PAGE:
Flatter.me

Formspring.me perpetuates narcissism and cyber harrassment through online anonymous commenting

Formspring.me is a site where users can have anonymous people ask them questions and give constructive criticism and is the latest craze in the world of social networking. Advertising itself to be a smart way for businesses and organizations to collect information, Formspring claims to provide the venue where "anyone can build all types of web forms, collect data online and do it simply and efficiently." In addition to the services that the site offers to businesses and organizations to collect candid information from clients, there is also Formspring.me: a division that allows the average person to collect "constructive" information from anonymous people. After receiving this "constructive" information, they are then allowed to respond to questions and comments they received anonymously and post the question and response on their site. Formspring.me accounts allow cyber harassment to continue and provide users a venue to participate in narcissistic practices.

Knowing what Formspring.me is about, I cannot comprehend why people create accounts. All anonymous online comments and honesty boxes do is to grant people who normally would not have the courage to say what they think in person the opportunity to do so. I am not sure how much consideration is put toward the creation of these sites when people create these anonymous accounts. It seems to me that when Formspring.me users receive these negative comments, they are shocked that someone would have the audacity to write such a comment. On the other hand, some people receive highly sexualized or personal questions or comments posted about them; there seems to be no consideration of the ability of strangers and future employers to access the site as well. The worst part about these simple comments is that they are dignified with a response from the user and posted in the public domain. It seems as though the users that post personal information or highly negative information about themselves do not take into account the fact that Formspring.me is accessible to strangers.

But the most significant problem with Formspring is the fact that it perpetuates cyber harassment. Cyber harassment as defined by "Cybercrime" author H. Thomas Milhorn as "unwanted behavior that demeans, threatens, or offends a victim and results in a hostile environment for him or her. The harassment can be sexual, racial, religious, or others. Cyber-harassers target their victims through chat rooms, message boards, discussion forums, and e-mails. The hostile environment can be created through persistent misbehavior or a single incident." Forums like Formspring.me give people the space to say thoughts that would normally be weeded out through a sort of Darwinian thought process. This is confirmed also by Stephen Northcutt in his book "IT Ethics Handbook: Right and Wrong for IT Professionals." He writes, "There is something about e-mail that can make otherwise timid and shy people very aggressive and threatening. This is especially true if there is a perception of anonymity on the part of the abusive party," and the same holds especially true to Formspring.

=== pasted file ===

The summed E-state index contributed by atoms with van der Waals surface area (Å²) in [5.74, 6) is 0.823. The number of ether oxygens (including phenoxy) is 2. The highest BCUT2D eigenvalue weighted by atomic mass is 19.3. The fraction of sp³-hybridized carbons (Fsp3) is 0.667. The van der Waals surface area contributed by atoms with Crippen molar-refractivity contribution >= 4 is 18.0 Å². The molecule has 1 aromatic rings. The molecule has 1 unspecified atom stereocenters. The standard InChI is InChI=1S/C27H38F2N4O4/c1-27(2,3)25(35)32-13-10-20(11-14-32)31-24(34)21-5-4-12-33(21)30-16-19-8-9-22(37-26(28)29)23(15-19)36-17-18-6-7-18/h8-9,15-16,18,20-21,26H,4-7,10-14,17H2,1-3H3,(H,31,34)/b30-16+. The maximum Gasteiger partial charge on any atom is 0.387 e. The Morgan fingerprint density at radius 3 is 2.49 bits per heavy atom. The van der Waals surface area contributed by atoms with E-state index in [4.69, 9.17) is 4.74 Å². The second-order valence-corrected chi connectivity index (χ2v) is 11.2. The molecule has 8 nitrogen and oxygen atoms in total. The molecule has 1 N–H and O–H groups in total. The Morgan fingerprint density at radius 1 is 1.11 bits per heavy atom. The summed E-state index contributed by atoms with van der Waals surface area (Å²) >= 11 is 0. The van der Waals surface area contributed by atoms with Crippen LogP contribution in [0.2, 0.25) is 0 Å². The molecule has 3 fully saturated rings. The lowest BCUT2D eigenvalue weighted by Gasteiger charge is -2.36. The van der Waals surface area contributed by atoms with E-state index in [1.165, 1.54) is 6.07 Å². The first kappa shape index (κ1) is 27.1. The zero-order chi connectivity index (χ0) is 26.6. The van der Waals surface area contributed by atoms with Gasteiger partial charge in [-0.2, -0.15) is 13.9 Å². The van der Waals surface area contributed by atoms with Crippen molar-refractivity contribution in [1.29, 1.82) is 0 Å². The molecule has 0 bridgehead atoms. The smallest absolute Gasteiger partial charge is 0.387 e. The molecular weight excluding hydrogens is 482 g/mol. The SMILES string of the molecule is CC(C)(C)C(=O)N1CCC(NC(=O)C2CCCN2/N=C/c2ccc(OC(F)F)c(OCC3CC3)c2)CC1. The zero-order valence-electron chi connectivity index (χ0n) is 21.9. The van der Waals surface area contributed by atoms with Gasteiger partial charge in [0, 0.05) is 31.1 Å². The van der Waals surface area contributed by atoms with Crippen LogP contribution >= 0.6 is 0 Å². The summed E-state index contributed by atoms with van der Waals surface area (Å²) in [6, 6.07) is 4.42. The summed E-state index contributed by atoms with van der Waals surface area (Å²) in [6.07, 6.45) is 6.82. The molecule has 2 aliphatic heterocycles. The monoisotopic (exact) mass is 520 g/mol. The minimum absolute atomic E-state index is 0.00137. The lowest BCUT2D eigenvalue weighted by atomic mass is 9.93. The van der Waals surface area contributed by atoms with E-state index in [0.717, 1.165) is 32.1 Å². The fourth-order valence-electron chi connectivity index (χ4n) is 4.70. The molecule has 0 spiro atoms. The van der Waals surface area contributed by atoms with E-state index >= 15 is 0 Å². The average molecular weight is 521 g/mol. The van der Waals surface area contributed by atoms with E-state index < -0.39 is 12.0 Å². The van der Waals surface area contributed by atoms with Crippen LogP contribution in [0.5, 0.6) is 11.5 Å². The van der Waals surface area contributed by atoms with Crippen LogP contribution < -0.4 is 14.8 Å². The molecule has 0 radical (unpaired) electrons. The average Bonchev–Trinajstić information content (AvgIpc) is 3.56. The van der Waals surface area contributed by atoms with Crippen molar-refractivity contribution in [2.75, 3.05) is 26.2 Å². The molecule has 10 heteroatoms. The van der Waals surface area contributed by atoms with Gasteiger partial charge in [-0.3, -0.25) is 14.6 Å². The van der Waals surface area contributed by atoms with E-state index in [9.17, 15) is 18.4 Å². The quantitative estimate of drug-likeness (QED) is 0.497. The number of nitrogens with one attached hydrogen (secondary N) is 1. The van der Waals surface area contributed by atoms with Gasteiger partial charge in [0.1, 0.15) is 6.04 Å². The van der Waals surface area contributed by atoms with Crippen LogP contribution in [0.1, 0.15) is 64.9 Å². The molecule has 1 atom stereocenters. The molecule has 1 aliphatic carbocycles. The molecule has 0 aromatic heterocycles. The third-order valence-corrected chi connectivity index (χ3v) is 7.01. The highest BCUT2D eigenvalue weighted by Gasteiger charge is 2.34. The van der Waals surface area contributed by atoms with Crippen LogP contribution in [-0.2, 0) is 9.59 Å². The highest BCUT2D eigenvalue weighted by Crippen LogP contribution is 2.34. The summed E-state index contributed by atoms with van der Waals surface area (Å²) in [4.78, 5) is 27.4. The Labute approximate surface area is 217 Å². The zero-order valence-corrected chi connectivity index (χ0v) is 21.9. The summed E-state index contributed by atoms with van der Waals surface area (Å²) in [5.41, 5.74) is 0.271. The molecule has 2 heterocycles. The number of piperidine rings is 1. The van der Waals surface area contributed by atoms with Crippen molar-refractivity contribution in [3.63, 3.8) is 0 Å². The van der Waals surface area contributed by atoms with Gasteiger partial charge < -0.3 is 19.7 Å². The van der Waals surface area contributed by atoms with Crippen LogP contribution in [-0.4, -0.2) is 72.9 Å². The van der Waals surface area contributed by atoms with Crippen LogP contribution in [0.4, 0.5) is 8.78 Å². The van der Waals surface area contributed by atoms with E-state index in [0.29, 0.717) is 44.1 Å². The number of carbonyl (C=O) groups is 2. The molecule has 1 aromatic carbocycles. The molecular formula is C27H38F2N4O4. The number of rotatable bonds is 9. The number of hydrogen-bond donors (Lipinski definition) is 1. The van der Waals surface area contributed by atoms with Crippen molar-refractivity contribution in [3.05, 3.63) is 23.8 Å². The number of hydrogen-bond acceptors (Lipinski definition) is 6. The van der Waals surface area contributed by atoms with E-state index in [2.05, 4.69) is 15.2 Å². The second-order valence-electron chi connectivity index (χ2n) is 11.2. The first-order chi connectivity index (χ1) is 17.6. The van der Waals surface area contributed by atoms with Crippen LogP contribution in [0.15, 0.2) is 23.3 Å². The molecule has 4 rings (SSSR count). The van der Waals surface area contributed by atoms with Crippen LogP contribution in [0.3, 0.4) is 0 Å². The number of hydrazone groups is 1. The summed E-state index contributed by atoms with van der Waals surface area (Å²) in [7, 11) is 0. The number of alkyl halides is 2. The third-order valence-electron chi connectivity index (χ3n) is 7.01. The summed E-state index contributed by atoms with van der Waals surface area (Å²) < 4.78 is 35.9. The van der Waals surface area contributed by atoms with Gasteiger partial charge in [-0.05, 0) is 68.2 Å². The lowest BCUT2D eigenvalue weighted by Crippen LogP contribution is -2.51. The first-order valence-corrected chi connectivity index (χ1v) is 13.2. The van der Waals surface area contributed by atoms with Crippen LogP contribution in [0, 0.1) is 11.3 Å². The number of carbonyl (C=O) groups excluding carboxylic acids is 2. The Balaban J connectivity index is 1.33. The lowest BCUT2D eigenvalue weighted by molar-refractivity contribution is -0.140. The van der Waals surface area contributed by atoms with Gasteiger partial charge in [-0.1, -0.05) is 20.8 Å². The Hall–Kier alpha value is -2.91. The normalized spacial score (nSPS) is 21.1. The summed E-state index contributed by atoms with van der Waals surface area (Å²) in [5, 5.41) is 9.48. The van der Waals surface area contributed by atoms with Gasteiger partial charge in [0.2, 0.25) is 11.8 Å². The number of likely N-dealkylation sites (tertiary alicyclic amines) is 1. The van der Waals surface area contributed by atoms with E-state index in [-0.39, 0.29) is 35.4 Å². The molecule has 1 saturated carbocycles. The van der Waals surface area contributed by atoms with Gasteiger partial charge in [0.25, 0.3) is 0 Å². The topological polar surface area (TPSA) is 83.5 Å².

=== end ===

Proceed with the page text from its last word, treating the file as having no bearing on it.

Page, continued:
In addition to users of Formspring.me subjecting themselves to cyberharrassment, social networking sites have an air of a concept known as "New Narcissism," a concept introduced to describe our generation. The New Narcissism deals with how social networking affects society. The truly sad part about sites that allow students to form essentially shrines to honor themselves and that they have indeed made us a more narcissistic culture. In a survey conducted in 2007 by professors at San Diego State University, "Today's college students are more narcissistic and self-centered than their predecessors, according to a comprehensive new study by five psychologists who worry that the trend could be harmful to personal relationships and American society ... narcissists tend to lack empathy, react aggressively to criticism and favor self-promotion over helping others."

Though one cannot stop places from Formspring.me from existing, users should exercise a sense of caveat emptor, or "let the buyer beware:" Participants should realize that they are subjecting themselves to emotional pain or degradation of their social skills by engaging in narcissistic Internet practices. Only through the realization of the potential highs and lows that this site has to offer the average member can someone make an informed decision to join formspring.me. It is naive to think that anonymous posters would want to say strictly positive and neutral things about them.

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